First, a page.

Smart Stuff with Twig Walkingstick: Again with the Recycled Pencils (for the Week of Sept. 28, 2008)

September 24, 2008

Q. Dear Twig: So what are those recycled pencils like?

 

A. Pretty much like regular pencils. You hold them the same. You write with them the same. I have one here in my hands. It's made out of recycled newsprint. It's painted green. The paint feels smooth. The graphite, the "lead," is normal gray.

I sniff the pencil. It doesn't smell like a regular pencil (which owes its scent to incense cedar wood.) I smell a tiny paint smell, though. But you have to have the pencil up your nose, or at least right under it, to detect it.

I taste it. Myem, myem. I doesn't seem to have any taste. (Spit.)

I sharpen it. I stick it into an electric sharpener. Rrr. The graphite comes out nice and pointy. The sharpened-down paper around it looks white.

I sharpen another one (same kind). The sharpened-down paper on this one looks white. But also: The white has these wavy red, blue and black lines in it. Neat.

That's all I have to say about pencils.

Pointy-headedly,

Twig

P.S. Hardened glue holds them together, so recycled pencils can be harder to sharpen.

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Notes:

Recycled pencils come painted in other colors besides green, of course. And the graphite/lead in them comes in other colors besides gray.

People have different opinions about the environmental benefits, or not, of recycled-material pencils, no matter if the material is newsprint, scrap wood, old money or old blue jeans. Making recycled pencils takes energy, of course — for grinding, shredding, forming them, etc. — plus non-"green" stuff like paint and glue. So there's that.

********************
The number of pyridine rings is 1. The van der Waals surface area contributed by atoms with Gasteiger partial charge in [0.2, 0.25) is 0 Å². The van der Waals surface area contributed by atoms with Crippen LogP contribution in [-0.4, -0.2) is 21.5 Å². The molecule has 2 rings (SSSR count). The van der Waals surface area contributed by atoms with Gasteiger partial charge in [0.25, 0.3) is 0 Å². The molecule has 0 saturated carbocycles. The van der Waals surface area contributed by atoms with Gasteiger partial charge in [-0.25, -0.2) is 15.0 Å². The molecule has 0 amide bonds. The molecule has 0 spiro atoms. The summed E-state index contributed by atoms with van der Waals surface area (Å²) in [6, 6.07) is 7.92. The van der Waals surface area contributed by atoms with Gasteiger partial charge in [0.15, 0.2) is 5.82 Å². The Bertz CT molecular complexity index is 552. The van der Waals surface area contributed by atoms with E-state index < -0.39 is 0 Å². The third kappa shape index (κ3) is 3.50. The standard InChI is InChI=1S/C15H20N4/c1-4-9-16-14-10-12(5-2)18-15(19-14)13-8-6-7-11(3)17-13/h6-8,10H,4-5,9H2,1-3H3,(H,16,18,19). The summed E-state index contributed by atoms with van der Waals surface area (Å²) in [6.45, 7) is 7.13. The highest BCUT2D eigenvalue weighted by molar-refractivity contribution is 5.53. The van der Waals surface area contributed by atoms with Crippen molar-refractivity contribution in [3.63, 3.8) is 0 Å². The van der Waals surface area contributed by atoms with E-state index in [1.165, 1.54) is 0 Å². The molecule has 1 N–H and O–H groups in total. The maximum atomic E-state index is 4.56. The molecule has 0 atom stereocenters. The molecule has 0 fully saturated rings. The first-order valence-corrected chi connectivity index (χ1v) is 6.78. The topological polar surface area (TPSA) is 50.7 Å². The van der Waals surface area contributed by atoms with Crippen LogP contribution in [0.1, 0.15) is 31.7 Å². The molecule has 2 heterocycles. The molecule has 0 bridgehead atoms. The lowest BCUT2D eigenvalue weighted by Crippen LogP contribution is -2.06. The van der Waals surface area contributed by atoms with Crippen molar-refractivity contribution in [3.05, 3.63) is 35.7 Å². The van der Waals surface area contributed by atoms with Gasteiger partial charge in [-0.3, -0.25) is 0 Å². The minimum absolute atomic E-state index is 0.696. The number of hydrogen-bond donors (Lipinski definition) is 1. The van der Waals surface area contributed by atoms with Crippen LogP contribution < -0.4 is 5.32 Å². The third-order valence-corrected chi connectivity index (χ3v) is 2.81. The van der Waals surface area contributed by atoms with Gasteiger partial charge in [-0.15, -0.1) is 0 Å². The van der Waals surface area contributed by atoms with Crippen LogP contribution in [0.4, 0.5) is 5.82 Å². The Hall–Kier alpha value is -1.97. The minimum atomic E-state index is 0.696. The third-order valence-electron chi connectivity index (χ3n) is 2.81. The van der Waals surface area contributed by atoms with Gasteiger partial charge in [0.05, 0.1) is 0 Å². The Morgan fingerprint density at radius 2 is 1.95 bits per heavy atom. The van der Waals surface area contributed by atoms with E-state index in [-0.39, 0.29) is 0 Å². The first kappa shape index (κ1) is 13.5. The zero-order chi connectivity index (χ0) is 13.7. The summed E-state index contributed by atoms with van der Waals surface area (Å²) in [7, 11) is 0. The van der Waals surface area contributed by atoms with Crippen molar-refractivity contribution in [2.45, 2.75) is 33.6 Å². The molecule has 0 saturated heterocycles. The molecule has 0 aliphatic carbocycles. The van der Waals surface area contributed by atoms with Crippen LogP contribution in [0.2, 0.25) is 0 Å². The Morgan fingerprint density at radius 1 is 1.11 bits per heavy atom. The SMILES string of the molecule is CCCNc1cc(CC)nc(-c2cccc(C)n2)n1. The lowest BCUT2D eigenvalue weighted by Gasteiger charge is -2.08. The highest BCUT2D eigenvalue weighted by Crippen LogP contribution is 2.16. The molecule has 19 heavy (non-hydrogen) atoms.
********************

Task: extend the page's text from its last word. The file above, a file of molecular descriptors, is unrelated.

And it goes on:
Pencils made out of trees, meanwhile, need cutting, shaping and so on. They also, ideally, should be sustainably managed. That means making sure that both the supply of trees and the health of the forest both stay good pretty much forever.

About This:

"Smart Stuff with Twig Walkingstick," published by The Ohio State University College of Food, Agricultural, and Environmental Sciences — specifically, by the Ohio Agricultural Research and Development Center (OARDC) and Ohio State University Extension, the research and outreach arms, respectively, of the College — is a weekly feature for children about science, nature, farming and the environment. It's written at, to and for a 4th-grade reading level.

For details, to ask Twig a question, and/or to receive the column free by mail or e-mail, contact Kurt Knebusch, CommTech, OSU/OARDC,1680 Madison Ave., Wooster, OH 44691, knebusch.1@osu.edu, (330) 263-3776.

Online at http://extension.osu.edu/~news/archive.php?series=science.

Author(s): 
Kurt Knebusch